PACIFICA — Drawing on reserves and grant money in recent years, the Pacifica School District will likely go out for a parcel tax on the city’s property owners to make up for inequities in state funding.
Local real estate agents are hesitant about the tax’s potential success at the polls and questioned whether it was the best way to bring funds to the district’s coffers. However, District Superintendent Jim Lianides said officials are hopeful that the recent approval of the Jefferson Union High School District bond measure was “symbolic of the community’s support for education.”
At its Wednesday meeting, the school district board is considering a $96 annual parcel tax over five years that would not differentiate between commercial and residential parcels, Lianides said.
The tax, if passed next May, would bring an estimated $960,000 annually to the district’s budget.
“Either we’re able to get an infusion of extra cash or we’re going to have to initiate cutbacks for next year,” Lianides said, adding that the biggest part of their troubles was “inadequate funding from the state.”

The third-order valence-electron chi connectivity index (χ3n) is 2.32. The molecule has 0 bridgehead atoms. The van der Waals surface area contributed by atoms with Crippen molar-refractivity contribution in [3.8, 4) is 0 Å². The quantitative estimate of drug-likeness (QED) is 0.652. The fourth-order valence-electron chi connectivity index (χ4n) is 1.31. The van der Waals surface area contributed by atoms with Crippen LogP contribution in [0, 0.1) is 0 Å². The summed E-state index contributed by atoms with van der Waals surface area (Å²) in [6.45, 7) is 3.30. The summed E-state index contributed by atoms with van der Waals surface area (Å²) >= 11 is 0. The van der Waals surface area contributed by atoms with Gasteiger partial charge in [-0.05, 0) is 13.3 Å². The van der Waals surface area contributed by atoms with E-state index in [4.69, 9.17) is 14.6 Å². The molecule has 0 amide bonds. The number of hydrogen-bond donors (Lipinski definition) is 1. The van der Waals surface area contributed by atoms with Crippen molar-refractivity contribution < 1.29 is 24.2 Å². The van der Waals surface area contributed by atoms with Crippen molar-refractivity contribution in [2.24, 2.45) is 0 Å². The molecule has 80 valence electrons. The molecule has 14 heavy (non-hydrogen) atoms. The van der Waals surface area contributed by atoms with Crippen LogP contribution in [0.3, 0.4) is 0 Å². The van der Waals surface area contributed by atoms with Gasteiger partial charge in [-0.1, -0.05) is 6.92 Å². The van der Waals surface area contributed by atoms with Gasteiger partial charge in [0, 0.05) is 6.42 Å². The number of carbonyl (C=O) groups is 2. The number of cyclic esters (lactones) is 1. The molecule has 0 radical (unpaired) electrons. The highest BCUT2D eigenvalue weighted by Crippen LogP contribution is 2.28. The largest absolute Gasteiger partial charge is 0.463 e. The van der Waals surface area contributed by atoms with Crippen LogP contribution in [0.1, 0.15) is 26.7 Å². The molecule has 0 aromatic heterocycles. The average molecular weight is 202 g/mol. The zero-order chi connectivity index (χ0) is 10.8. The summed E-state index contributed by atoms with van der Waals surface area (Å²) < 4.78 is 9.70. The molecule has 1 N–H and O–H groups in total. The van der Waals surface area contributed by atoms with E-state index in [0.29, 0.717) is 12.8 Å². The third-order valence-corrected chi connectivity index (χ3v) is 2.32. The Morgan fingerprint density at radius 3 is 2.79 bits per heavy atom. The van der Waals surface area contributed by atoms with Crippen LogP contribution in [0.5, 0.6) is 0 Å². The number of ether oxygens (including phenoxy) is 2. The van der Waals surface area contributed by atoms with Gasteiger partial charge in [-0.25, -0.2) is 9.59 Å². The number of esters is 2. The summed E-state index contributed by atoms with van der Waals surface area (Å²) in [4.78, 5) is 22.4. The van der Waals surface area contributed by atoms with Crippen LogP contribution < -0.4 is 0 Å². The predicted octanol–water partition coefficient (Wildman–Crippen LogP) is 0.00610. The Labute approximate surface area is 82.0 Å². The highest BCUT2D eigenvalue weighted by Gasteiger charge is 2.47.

Over the past six years, the district has cut $1.2 million in expenses, all the while continuing to perform at a high level, the superintendent said.
According to data from 2004-2005, Pacifica School District spends the second least of all San Mateo County school districts, spending $6,571 on each of the district’s roughly 3,100 students. It is 10th, however, out of the 23 school districts countywide in the state’s Academic Performance Index.
“We needed to show our community that we were spending their money wisely, which is what we’ve done,” Board President Joan Weideman said when asked why to seek a parcel tax now.
In addition to teacher training, the district wants the parcel tax, if approved, to attract and retain quality teachers, enhance its library services and prevent additional cutbacks to instructional programs, Lianides said.
Paul Benson, a real estate agent with Pacific Coast Real Estate, said he’d most likely support it but he had a “little bit of a sour taste” in his mouth after Measure L, the Rockaway Quarry measure that was voted down.
“Some balanced growth and development will expand the tax base, and that would preclude having a parcel tax for necessary services,” Benson said.
Re/Max Dolphin real estate agent Scott Findlay worried about past public outcry against such taxes, but said that the $96 per parcel tax wouldn’t impact the real estate market.
The Pacifica School District board will consider putting the parcel tax to a May 2007, all-mail ballot at its meeting Wednesday, Nov. 15 at 7:30 p.m. in the district offices, 375 Reina del Mar Ave. in Pacifica.